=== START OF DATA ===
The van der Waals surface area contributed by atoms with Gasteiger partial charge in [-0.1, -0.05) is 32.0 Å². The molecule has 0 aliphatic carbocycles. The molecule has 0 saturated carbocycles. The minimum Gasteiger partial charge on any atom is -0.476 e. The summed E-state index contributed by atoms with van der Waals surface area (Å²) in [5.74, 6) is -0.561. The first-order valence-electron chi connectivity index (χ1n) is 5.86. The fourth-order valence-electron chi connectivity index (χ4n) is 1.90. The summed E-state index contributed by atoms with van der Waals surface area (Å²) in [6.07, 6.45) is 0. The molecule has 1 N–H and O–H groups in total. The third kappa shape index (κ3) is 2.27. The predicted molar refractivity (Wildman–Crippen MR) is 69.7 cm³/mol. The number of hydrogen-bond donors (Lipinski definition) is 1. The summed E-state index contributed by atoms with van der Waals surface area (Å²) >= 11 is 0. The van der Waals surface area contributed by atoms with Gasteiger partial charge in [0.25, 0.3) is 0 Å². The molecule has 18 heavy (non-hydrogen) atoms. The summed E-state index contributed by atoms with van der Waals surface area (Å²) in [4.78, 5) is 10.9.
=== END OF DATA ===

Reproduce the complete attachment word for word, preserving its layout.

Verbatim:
The van der Waals surface area contributed by atoms with Gasteiger partial charge in [-0.1, -0.05) is 32.0 Å². The molecule has 0 aliphatic carbocycles. The molecule has 0 saturated carbocycles. The minimum Gasteiger partial charge on any atom is -0.476 e. The summed E-state index contributed by atoms with van der Waals surface area (Å²) in [5.74, 6) is -0.561. The first-order valence-electron chi connectivity index (χ1n) is 5.86. The fourth-order valence-electron chi connectivity index (χ4n) is 1.90. The summed E-state index contributed by atoms with van der Waals surface area (Å²) in [6.07, 6.45) is 0. The molecule has 1 N–H and O–H groups in total. The third kappa shape index (κ3) is 2.27. The predicted molar refractivity (Wildman–Crippen MR) is 69.7 cm³/mol. The number of hydrogen-bond donors (Lipinski definition) is 1. The summed E-state index contributed by atoms with van der Waals surface area (Å²) >= 11 is 0. The van der Waals surface area contributed by atoms with Gasteiger partial charge in [0.25, 0.3) is 0 Å². The molecule has 18 heavy (non-hydrogen) atoms. The summed E-state index contributed by atoms with van der Waals surface area (Å²) in [4.78, 5) is 10.9.